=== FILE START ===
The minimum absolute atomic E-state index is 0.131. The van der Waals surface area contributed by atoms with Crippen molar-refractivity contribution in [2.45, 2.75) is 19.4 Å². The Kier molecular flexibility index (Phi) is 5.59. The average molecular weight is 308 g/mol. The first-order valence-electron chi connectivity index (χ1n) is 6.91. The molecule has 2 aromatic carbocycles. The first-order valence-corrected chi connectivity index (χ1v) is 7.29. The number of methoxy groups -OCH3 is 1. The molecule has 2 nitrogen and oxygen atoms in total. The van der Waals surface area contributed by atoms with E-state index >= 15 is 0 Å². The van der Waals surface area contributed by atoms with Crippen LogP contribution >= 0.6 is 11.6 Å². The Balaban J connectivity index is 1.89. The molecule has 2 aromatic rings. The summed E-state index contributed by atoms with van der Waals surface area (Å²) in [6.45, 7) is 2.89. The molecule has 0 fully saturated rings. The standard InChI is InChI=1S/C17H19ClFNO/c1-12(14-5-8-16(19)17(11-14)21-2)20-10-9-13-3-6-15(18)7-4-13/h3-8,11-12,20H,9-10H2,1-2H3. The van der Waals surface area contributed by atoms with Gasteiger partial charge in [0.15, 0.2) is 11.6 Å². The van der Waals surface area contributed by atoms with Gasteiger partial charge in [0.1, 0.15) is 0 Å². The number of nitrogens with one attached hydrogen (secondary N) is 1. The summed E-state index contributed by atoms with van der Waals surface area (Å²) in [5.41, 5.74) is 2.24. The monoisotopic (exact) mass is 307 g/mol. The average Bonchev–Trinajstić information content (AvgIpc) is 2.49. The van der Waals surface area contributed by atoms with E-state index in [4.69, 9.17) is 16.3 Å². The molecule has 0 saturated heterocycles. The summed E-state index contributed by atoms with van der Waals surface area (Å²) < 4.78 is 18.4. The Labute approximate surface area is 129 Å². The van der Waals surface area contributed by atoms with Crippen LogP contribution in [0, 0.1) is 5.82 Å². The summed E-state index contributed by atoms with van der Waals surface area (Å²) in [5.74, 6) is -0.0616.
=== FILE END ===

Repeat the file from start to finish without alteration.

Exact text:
The minimum absolute atomic E-state index is 0.131. The van der Waals surface area contributed by atoms with Crippen molar-refractivity contribution in [2.45, 2.75) is 19.4 Å². The Kier molecular flexibility index (Phi) is 5.59. The average molecular weight is 308 g/mol. The first-order valence-electron chi connectivity index (χ1n) is 6.91. The molecule has 2 aromatic carbocycles. The first-order valence-corrected chi connectivity index (χ1v) is 7.29. The number of methoxy groups -OCH3 is 1. The molecule has 2 nitrogen and oxygen atoms in total. The van der Waals surface area contributed by atoms with E-state index >= 15 is 0 Å². The van der Waals surface area contributed by atoms with Crippen LogP contribution >= 0.6 is 11.6 Å². The Balaban J connectivity index is 1.89. The molecule has 2 aromatic rings. The summed E-state index contributed by atoms with van der Waals surface area (Å²) in [6.45, 7) is 2.89. The molecule has 0 fully saturated rings. The standard InChI is InChI=1S/C17H19ClFNO/c1-12(14-5-8-16(19)17(11-14)21-2)20-10-9-13-3-6-15(18)7-4-13/h3-8,11-12,20H,9-10H2,1-2H3. The van der Waals surface area contributed by atoms with Gasteiger partial charge in [0.15, 0.2) is 11.6 Å². The van der Waals surface area contributed by atoms with Gasteiger partial charge in [0.1, 0.15) is 0 Å². The number of nitrogens with one attached hydrogen (secondary N) is 1. The summed E-state index contributed by atoms with van der Waals surface area (Å²) in [5.41, 5.74) is 2.24. The monoisotopic (exact) mass is 307 g/mol. The average Bonchev–Trinajstić information content (AvgIpc) is 2.49. The van der Waals surface area contributed by atoms with E-state index in [4.69, 9.17) is 16.3 Å². The molecule has 0 saturated heterocycles. The summed E-state index contributed by atoms with van der Waals surface area (Å²) < 4.78 is 18.4. The Labute approximate surface area is 129 Å². The van der Waals surface area contributed by atoms with Crippen LogP contribution in [0, 0.1) is 5.82 Å². The summed E-state index contributed by atoms with van der Waals surface area (Å²) in [5.74, 6) is -0.0616.